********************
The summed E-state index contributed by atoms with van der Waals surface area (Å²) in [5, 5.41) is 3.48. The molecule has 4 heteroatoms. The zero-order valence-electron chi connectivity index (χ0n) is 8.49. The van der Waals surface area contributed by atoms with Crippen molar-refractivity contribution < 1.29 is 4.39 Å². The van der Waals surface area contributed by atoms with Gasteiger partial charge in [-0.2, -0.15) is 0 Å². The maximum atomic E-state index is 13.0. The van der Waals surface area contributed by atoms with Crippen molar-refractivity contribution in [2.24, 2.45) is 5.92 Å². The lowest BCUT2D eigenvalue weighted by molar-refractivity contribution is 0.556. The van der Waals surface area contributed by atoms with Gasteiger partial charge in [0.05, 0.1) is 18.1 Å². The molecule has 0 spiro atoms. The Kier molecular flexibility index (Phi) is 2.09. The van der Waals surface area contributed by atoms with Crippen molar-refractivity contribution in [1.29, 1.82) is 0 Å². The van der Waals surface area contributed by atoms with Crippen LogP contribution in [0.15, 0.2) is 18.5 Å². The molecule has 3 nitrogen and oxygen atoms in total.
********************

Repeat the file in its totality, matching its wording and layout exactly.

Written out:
The summed E-state index contributed by atoms with van der Waals surface area (Å²) in [5, 5.41) is 3.48. The molecule has 4 heteroatoms. The zero-order valence-electron chi connectivity index (χ0n) is 8.49. The van der Waals surface area contributed by atoms with Crippen molar-refractivity contribution < 1.29 is 4.39 Å². The van der Waals surface area contributed by atoms with Gasteiger partial charge in [-0.2, -0.15) is 0 Å². The maximum atomic E-state index is 13.0. The van der Waals surface area contributed by atoms with Crippen molar-refractivity contribution in [2.24, 2.45) is 5.92 Å². The lowest BCUT2D eigenvalue weighted by molar-refractivity contribution is 0.556. The van der Waals surface area contributed by atoms with Gasteiger partial charge in [0.05, 0.1) is 18.1 Å². The molecule has 0 spiro atoms. The Kier molecular flexibility index (Phi) is 2.09. The van der Waals surface area contributed by atoms with Crippen molar-refractivity contribution in [1.29, 1.82) is 0 Å². The van der Waals surface area contributed by atoms with Crippen LogP contribution in [0.15, 0.2) is 18.5 Å². The molecule has 3 nitrogen and oxygen atoms in total.